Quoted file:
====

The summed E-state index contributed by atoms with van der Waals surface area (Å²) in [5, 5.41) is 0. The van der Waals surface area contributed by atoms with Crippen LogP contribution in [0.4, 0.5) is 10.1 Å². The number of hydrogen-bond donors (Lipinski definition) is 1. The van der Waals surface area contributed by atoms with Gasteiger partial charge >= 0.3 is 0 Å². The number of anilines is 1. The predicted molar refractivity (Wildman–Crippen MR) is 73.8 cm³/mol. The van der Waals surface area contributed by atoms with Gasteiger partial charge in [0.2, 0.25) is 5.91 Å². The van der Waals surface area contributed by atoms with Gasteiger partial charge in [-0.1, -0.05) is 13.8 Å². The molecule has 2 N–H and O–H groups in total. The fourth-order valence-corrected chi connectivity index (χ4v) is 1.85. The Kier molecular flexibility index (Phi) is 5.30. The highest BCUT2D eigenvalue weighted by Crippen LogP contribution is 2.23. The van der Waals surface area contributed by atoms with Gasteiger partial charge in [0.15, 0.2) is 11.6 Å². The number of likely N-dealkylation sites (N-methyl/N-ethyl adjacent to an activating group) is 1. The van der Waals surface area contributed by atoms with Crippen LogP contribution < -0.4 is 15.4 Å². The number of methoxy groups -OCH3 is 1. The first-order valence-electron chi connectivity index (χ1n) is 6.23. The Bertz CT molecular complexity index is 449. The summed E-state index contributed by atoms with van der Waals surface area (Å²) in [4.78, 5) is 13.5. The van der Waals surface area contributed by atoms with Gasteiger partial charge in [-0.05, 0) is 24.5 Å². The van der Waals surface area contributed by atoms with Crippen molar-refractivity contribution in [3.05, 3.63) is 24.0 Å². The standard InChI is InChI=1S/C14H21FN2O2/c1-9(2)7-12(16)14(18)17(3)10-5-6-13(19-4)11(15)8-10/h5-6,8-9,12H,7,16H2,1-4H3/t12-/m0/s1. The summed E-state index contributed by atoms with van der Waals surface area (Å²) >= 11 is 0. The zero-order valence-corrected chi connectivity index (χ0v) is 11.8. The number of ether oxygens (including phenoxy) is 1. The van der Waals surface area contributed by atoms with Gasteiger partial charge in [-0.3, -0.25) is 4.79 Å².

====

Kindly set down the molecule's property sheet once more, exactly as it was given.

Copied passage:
The summed E-state index contributed by atoms with van der Waals surface area (Å²) in [5, 5.41) is 0. The van der Waals surface area contributed by atoms with Crippen LogP contribution in [0.4, 0.5) is 10.1 Å². The number of hydrogen-bond donors (Lipinski definition) is 1. The van der Waals surface area contributed by atoms with Gasteiger partial charge >= 0.3 is 0 Å². The number of anilines is 1. The predicted molar refractivity (Wildman–Crippen MR) is 73.8 cm³/mol. The van der Waals surface area contributed by atoms with Gasteiger partial charge in [0.2, 0.25) is 5.91 Å². The van der Waals surface area contributed by atoms with Gasteiger partial charge in [-0.1, -0.05) is 13.8 Å². The molecule has 2 N–H and O–H groups in total. The fourth-order valence-corrected chi connectivity index (χ4v) is 1.85. The Kier molecular flexibility index (Phi) is 5.30. The highest BCUT2D eigenvalue weighted by Crippen LogP contribution is 2.23. The van der Waals surface area contributed by atoms with Gasteiger partial charge in [0.15, 0.2) is 11.6 Å². The number of likely N-dealkylation sites (N-methyl/N-ethyl adjacent to an activating group) is 1. The van der Waals surface area contributed by atoms with Crippen LogP contribution < -0.4 is 15.4 Å². The number of methoxy groups -OCH3 is 1. The first-order valence-electron chi connectivity index (χ1n) is 6.23. The Bertz CT molecular complexity index is 449. The summed E-state index contributed by atoms with van der Waals surface area (Å²) in [4.78, 5) is 13.5. The van der Waals surface area contributed by atoms with Gasteiger partial charge in [-0.05, 0) is 24.5 Å². The van der Waals surface area contributed by atoms with Crippen molar-refractivity contribution in [3.05, 3.63) is 24.0 Å². The standard InChI is InChI=1S/C14H21FN2O2/c1-9(2)7-12(16)14(18)17(3)10-5-6-13(19-4)11(15)8-10/h5-6,8-9,12H,7,16H2,1-4H3/t12-/m0/s1. The summed E-state index contributed by atoms with van der Waals surface area (Å²) >= 11 is 0. The zero-order valence-corrected chi connectivity index (χ0v) is 11.8. The number of ether oxygens (including phenoxy) is 1. The van der Waals surface area contributed by atoms with Gasteiger partial charge in [-0.3, -0.25) is 4.79 Å².